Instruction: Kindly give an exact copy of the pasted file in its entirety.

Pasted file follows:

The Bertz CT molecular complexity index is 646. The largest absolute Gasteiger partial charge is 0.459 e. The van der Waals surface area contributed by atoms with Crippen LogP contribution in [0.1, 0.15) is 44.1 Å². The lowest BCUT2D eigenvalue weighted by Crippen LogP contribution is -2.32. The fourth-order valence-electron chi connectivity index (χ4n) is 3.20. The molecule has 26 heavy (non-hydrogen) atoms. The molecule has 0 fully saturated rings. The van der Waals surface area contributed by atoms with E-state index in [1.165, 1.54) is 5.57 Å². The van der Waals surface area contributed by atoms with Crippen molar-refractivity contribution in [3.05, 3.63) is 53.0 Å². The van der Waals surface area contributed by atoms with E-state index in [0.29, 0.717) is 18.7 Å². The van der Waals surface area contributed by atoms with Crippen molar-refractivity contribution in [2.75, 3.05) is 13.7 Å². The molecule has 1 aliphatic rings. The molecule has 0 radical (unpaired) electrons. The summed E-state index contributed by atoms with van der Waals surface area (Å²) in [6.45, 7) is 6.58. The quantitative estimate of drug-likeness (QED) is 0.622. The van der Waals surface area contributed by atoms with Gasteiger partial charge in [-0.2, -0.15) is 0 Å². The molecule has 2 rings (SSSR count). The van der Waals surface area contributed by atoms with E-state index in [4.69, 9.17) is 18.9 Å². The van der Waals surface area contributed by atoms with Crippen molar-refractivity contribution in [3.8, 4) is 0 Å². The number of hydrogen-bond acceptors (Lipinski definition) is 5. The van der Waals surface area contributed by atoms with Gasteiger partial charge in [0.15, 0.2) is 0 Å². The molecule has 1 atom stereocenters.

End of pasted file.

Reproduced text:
The Bertz CT molecular complexity index is 646. The largest absolute Gasteiger partial charge is 0.459 e. The van der Waals surface area contributed by atoms with Crippen LogP contribution in [0.1, 0.15) is 44.1 Å². The lowest BCUT2D eigenvalue weighted by Crippen LogP contribution is -2.32. The fourth-order valence-electron chi connectivity index (χ4n) is 3.20. The molecule has 26 heavy (non-hydrogen) atoms. The molecule has 0 fully saturated rings. The van der Waals surface area contributed by atoms with E-state index in [1.165, 1.54) is 5.57 Å². The van der Waals surface area contributed by atoms with Crippen molar-refractivity contribution in [3.05, 3.63) is 53.0 Å². The van der Waals surface area contributed by atoms with E-state index in [0.29, 0.717) is 18.7 Å². The van der Waals surface area contributed by atoms with Crippen molar-refractivity contribution in [2.75, 3.05) is 13.7 Å². The molecule has 1 aliphatic rings. The molecule has 0 radical (unpaired) electrons. The summed E-state index contributed by atoms with van der Waals surface area (Å²) in [6.45, 7) is 6.58. The quantitative estimate of drug-likeness (QED) is 0.622. The van der Waals surface area contributed by atoms with Gasteiger partial charge in [-0.2, -0.15) is 0 Å². The molecule has 2 rings (SSSR count). The van der Waals surface area contributed by atoms with E-state index in [4.69, 9.17) is 18.9 Å². The van der Waals surface area contributed by atoms with Crippen molar-refractivity contribution in [3.8, 4) is 0 Å². The number of hydrogen-bond acceptors (Lipinski definition) is 5. The van der Waals surface area contributed by atoms with Gasteiger partial charge in [0.15, 0.2) is 0 Å². The molecule has 1 atom stereocenters.